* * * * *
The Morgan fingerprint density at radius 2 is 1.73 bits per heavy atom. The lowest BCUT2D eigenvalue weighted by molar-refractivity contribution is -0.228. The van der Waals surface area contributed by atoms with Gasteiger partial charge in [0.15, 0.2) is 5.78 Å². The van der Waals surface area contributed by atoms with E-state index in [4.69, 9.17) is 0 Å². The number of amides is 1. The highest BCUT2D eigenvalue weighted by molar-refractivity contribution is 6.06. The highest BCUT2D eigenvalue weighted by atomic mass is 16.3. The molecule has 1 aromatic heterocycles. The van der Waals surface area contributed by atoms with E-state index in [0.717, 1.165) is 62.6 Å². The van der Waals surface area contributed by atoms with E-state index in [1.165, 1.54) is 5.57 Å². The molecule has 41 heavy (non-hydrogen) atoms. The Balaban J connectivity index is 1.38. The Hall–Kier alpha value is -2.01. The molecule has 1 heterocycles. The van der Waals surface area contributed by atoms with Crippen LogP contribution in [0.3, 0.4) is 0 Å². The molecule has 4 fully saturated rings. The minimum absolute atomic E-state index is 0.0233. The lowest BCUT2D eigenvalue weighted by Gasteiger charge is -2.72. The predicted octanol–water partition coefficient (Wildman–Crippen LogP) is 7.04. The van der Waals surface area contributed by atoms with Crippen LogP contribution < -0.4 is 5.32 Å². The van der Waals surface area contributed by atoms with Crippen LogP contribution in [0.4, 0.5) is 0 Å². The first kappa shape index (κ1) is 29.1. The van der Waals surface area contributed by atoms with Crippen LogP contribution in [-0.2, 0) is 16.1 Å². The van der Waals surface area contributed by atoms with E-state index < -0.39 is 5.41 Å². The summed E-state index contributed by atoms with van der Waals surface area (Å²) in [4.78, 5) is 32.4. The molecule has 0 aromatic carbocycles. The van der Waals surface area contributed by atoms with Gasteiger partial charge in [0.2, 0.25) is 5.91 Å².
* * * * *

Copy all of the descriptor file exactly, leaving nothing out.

The Morgan fingerprint density at radius 2 is 1.73 bits per heavy atom. The lowest BCUT2D eigenvalue weighted by molar-refractivity contribution is -0.228. The van der Waals surface area contributed by atoms with Gasteiger partial charge in [0.15, 0.2) is 5.78 Å². The van der Waals surface area contributed by atoms with E-state index in [4.69, 9.17) is 0 Å². The number of amides is 1. The highest BCUT2D eigenvalue weighted by molar-refractivity contribution is 6.06. The highest BCUT2D eigenvalue weighted by atomic mass is 16.3. The molecule has 1 aromatic heterocycles. The van der Waals surface area contributed by atoms with E-state index in [0.717, 1.165) is 62.6 Å². The van der Waals surface area contributed by atoms with E-state index in [1.165, 1.54) is 5.57 Å². The molecule has 41 heavy (non-hydrogen) atoms. The Balaban J connectivity index is 1.38. The Hall–Kier alpha value is -2.01. The molecule has 1 heterocycles. The van der Waals surface area contributed by atoms with Crippen LogP contribution in [0.3, 0.4) is 0 Å². The molecule has 4 fully saturated rings. The minimum absolute atomic E-state index is 0.0233. The lowest BCUT2D eigenvalue weighted by Gasteiger charge is -2.72. The predicted octanol–water partition coefficient (Wildman–Crippen LogP) is 7.04. The van der Waals surface area contributed by atoms with Crippen LogP contribution < -0.4 is 5.32 Å². The van der Waals surface area contributed by atoms with Crippen LogP contribution in [0.4, 0.5) is 0 Å². The first kappa shape index (κ1) is 29.1. The van der Waals surface area contributed by atoms with Crippen LogP contribution in [-0.2, 0) is 16.1 Å². The van der Waals surface area contributed by atoms with E-state index < -0.39 is 5.41 Å². The summed E-state index contributed by atoms with van der Waals surface area (Å²) in [4.78, 5) is 32.4. The molecule has 0 aromatic carbocycles. The van der Waals surface area contributed by atoms with Gasteiger partial charge in [0.2, 0.25) is 5.91 Å².